The tenth Scanlon Foundation national survey was conducted in June-July 2017. The report was released on 30 November 2017 in Melbourne. These findings build on the knowledge gained through the nine earlier surveys (2007, 2009-2016) which provide, for the first time in Australian social research, a series of detailed surveys on social cohesion, immigration and population issues.
Three different surveys were conducted with 1500 respondents. The survey had 77 questions, 56 substantive and 21 demographic. There were additional questions on national trust, immigrant selection, contact across ethnic groups, politics and a sense of well being.
Looking to Population growth, Australian population increased from 19.9 million in 2006 to 23.4 million in 2016. 28% of the population, the highest proportion among OECD countries were born overseas, being a totala of 6.87 million Australians. Half of the population is first or second generation Australian. Australia has a Diverse immigration intake – Among the 189,770 arrivals in 2015-16, there were 1000 or more persons from 29 countries.
Australia’s immigrants are increasingly drawn from the Asian region; In 2015-16 new migrant arrivals were predominantly from United Kingdom, New Zealand, China and India. 8% of the overseas-born population was born in China. 7% of the overseas-born population was born in India.
The 2017 report confirms:
- 80% of Australians reject the notion of selecting immigrants by race,
- 85% believe multiculturalism is good for this country. “It’s a very strong brand,” says Monash University Professor Andrew Markus. “You even go to rural areas and get amazing majorities of people who think it’s good for Australia.”
- 74% reject the idea of selecting immigrants by religion, and
- 56% of us believe the number of migrants Australia takes each year is either about right or too low.
Members of faith groups other than Christian increased by 84% between 2006 and 2016 – from 1.1 million to 2 million.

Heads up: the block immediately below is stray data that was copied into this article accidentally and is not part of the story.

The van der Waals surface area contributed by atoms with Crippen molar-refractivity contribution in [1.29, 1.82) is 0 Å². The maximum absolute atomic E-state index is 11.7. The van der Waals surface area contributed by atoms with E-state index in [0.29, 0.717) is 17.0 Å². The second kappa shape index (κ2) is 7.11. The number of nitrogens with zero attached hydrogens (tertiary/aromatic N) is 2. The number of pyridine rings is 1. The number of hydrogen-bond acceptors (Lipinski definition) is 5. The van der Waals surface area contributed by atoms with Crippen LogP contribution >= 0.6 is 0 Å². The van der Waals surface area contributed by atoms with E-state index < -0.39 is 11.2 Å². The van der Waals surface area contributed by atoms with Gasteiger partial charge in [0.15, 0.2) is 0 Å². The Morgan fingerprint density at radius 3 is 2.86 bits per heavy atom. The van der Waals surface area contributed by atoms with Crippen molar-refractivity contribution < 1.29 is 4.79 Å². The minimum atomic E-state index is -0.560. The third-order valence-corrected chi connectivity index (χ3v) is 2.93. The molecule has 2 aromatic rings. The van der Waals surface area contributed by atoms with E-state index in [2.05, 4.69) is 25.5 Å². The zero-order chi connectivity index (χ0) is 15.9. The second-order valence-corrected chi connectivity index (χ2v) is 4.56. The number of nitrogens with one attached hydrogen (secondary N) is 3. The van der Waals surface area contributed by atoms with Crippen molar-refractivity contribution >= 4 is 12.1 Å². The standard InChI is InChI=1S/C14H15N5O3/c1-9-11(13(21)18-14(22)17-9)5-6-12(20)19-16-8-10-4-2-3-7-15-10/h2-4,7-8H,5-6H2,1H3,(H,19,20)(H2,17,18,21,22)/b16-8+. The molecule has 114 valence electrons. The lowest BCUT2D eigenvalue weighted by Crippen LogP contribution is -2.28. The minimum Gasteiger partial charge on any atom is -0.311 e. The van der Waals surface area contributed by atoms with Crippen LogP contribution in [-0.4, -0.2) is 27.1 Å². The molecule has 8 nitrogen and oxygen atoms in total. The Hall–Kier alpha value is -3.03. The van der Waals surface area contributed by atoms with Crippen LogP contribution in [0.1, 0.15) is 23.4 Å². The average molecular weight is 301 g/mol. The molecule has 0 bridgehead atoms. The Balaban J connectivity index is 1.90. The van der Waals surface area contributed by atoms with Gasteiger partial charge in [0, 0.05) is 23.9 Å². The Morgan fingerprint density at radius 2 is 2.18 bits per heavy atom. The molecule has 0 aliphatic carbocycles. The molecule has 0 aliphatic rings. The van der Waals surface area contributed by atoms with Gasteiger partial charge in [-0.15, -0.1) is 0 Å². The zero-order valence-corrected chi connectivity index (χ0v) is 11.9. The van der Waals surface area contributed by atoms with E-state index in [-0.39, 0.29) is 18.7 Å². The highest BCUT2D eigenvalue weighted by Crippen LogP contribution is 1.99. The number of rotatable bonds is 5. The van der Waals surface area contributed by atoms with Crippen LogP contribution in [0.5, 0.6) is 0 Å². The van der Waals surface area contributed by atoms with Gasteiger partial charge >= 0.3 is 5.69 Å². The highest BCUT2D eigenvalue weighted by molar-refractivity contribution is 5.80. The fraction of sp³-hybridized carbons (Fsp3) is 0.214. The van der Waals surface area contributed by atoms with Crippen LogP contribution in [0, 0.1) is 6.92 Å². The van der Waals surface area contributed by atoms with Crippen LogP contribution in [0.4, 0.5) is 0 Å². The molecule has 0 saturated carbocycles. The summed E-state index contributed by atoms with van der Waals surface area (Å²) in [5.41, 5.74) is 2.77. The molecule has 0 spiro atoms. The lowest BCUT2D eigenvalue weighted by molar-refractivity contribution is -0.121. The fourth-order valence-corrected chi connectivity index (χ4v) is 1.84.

The Report tells that while the census provides the best indication of the religions of the Australian population, it is only a partial measure as religion is an optional question in the census, and a change in word-order of the census question meant that there was a break in the series (or lack of direct comparability) between 2016 and earlier census findings. It is likely that the census undercounts adherents of many, if not all, faith groups, and this undercount increased in 2016.
As enumerated, the adherents of Christian faith groups remained largely constant at over 12 million between 2006 and 2016, while those indicating that they had no religion increased by 87% (from 3.7 million to 6.9 million), and those of faith groups other than Christian increased by 84%, (from 1.1 million to 2 million). The largest increases were among those of the Hindu faith, up 197% (from 148,100 to 440,300) and the Islamic faith, up 78% (from 340,400 to 604,200).
When considered at the Local Government Level, the enumerated main non-Christian faith groups increased between 2006 and 2016 in Canterbury-Bankstown
(Sydney) from 66,590 to 99,686; in Greater Dandenong (Melbourne) from 31,110 to 49,082.
Asked if in the selection of immigrants ‘it should be possible’ to reject applicants ‘purely on the basis of their race or ethnicity,’ or ‘their religion,’ 74%-80% disagree, only a small minority, in the range 16%-20%, agree.
Attitudes of Youth
But there is another country in Professor Andrew Markus’s figures: the Australia of the young. Seventy nine per cent of 18 to 24 year olds believe immigration from all corners of the world makes us stronger. Hardly any believe we should cull arrivals by race and religion. Their support for multiculturalism runs at 94%. Only 15% admit to negative feelings towards Muslims.
Will they grow out of such generous feelings? Will time turn them into crabby figures in their 70s whose fears and suspicions colour the life of the country?
Lead Researcher Professor Andrew Markus thinks not. “There are positive signs we are dealing with not just the phenomenon of age. We’re also dealing with the phenomenon of education . and of people engaging with the wider world through the internet.” To that list he adds the relative prosperity of the young these days. “The way that this generation engages with the world is different from the generation of their parents.”
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